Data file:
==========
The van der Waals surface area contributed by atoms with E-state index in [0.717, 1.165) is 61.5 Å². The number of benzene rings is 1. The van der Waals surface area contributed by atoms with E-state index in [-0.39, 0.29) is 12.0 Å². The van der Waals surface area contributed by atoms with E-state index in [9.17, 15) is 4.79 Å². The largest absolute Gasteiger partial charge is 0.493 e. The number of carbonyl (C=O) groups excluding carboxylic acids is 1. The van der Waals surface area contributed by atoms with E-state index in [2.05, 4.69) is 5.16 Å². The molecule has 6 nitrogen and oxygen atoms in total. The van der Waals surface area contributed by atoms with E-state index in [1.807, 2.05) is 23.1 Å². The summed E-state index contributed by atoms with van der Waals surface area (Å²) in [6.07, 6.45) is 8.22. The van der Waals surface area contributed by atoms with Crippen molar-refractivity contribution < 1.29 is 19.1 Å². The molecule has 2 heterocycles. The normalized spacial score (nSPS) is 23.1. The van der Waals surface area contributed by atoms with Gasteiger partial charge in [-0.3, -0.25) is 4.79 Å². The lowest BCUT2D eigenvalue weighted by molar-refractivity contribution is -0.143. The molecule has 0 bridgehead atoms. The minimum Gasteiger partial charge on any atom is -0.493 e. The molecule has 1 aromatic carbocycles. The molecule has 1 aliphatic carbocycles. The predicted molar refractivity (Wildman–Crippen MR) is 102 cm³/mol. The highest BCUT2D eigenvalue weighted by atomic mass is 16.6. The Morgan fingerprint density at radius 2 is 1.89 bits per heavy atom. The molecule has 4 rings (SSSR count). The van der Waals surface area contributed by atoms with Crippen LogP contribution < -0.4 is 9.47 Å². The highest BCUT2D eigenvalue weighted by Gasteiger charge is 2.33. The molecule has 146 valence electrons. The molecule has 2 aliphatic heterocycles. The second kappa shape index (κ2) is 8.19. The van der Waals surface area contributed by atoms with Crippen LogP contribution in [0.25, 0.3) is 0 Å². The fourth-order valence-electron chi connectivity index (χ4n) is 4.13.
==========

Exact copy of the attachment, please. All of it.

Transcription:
The van der Waals surface area contributed by atoms with E-state index in [0.717, 1.165) is 61.5 Å². The number of benzene rings is 1. The van der Waals surface area contributed by atoms with E-state index in [-0.39, 0.29) is 12.0 Å². The van der Waals surface area contributed by atoms with E-state index in [9.17, 15) is 4.79 Å². The largest absolute Gasteiger partial charge is 0.493 e. The number of carbonyl (C=O) groups excluding carboxylic acids is 1. The van der Waals surface area contributed by atoms with E-state index in [2.05, 4.69) is 5.16 Å². The molecule has 6 nitrogen and oxygen atoms in total. The van der Waals surface area contributed by atoms with E-state index in [1.807, 2.05) is 23.1 Å². The summed E-state index contributed by atoms with van der Waals surface area (Å²) in [6.07, 6.45) is 8.22. The van der Waals surface area contributed by atoms with Crippen molar-refractivity contribution < 1.29 is 19.1 Å². The molecule has 2 heterocycles. The normalized spacial score (nSPS) is 23.1. The van der Waals surface area contributed by atoms with Gasteiger partial charge in [-0.3, -0.25) is 4.79 Å². The lowest BCUT2D eigenvalue weighted by molar-refractivity contribution is -0.143. The molecule has 0 bridgehead atoms. The minimum Gasteiger partial charge on any atom is -0.493 e. The molecule has 1 aromatic carbocycles. The molecule has 1 aliphatic carbocycles. The predicted molar refractivity (Wildman–Crippen MR) is 102 cm³/mol. The highest BCUT2D eigenvalue weighted by atomic mass is 16.6. The Morgan fingerprint density at radius 2 is 1.89 bits per heavy atom. The molecule has 4 rings (SSSR count). The van der Waals surface area contributed by atoms with Crippen LogP contribution < -0.4 is 9.47 Å². The highest BCUT2D eigenvalue weighted by Gasteiger charge is 2.33. The molecule has 146 valence electrons. The molecule has 2 aliphatic heterocycles. The second kappa shape index (κ2) is 8.19. The van der Waals surface area contributed by atoms with Crippen LogP contribution in [0.25, 0.3) is 0 Å². The fourth-order valence-electron chi connectivity index (χ4n) is 4.13.